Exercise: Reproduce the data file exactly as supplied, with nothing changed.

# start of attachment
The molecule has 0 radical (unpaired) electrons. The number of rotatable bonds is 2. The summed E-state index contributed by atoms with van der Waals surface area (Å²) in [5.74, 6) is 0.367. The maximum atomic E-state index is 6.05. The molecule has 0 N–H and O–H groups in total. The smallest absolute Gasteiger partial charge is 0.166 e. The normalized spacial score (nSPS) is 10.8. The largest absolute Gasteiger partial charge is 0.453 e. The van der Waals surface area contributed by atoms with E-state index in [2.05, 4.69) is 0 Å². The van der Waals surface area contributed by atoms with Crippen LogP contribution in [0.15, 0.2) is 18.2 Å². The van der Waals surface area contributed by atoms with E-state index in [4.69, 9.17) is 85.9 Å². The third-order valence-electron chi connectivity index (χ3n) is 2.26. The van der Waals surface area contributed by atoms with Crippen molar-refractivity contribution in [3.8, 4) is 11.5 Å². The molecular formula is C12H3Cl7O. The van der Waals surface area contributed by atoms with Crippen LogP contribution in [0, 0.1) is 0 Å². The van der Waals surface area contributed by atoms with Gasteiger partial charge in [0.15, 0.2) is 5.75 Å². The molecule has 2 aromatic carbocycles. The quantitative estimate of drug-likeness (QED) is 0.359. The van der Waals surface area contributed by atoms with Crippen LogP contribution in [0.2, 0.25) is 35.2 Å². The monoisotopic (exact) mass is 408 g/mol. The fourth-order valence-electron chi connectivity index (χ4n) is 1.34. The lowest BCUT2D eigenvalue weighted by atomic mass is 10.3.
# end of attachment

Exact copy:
The molecule has 0 radical (unpaired) electrons. The number of rotatable bonds is 2. The summed E-state index contributed by atoms with van der Waals surface area (Å²) in [5.74, 6) is 0.367. The maximum atomic E-state index is 6.05. The molecule has 0 N–H and O–H groups in total. The smallest absolute Gasteiger partial charge is 0.166 e. The normalized spacial score (nSPS) is 10.8. The largest absolute Gasteiger partial charge is 0.453 e. The van der Waals surface area contributed by atoms with E-state index in [2.05, 4.69) is 0 Å². The van der Waals surface area contributed by atoms with Crippen LogP contribution in [0.15, 0.2) is 18.2 Å². The van der Waals surface area contributed by atoms with E-state index in [4.69, 9.17) is 85.9 Å². The third-order valence-electron chi connectivity index (χ3n) is 2.26. The van der Waals surface area contributed by atoms with Crippen molar-refractivity contribution in [3.8, 4) is 11.5 Å². The molecular formula is C12H3Cl7O. The van der Waals surface area contributed by atoms with Crippen LogP contribution in [0, 0.1) is 0 Å². The van der Waals surface area contributed by atoms with Gasteiger partial charge in [0.15, 0.2) is 5.75 Å². The molecule has 2 aromatic carbocycles. The quantitative estimate of drug-likeness (QED) is 0.359. The van der Waals surface area contributed by atoms with Crippen LogP contribution in [0.2, 0.25) is 35.2 Å². The monoisotopic (exact) mass is 408 g/mol. The fourth-order valence-electron chi connectivity index (χ4n) is 1.34. The lowest BCUT2D eigenvalue weighted by atomic mass is 10.3.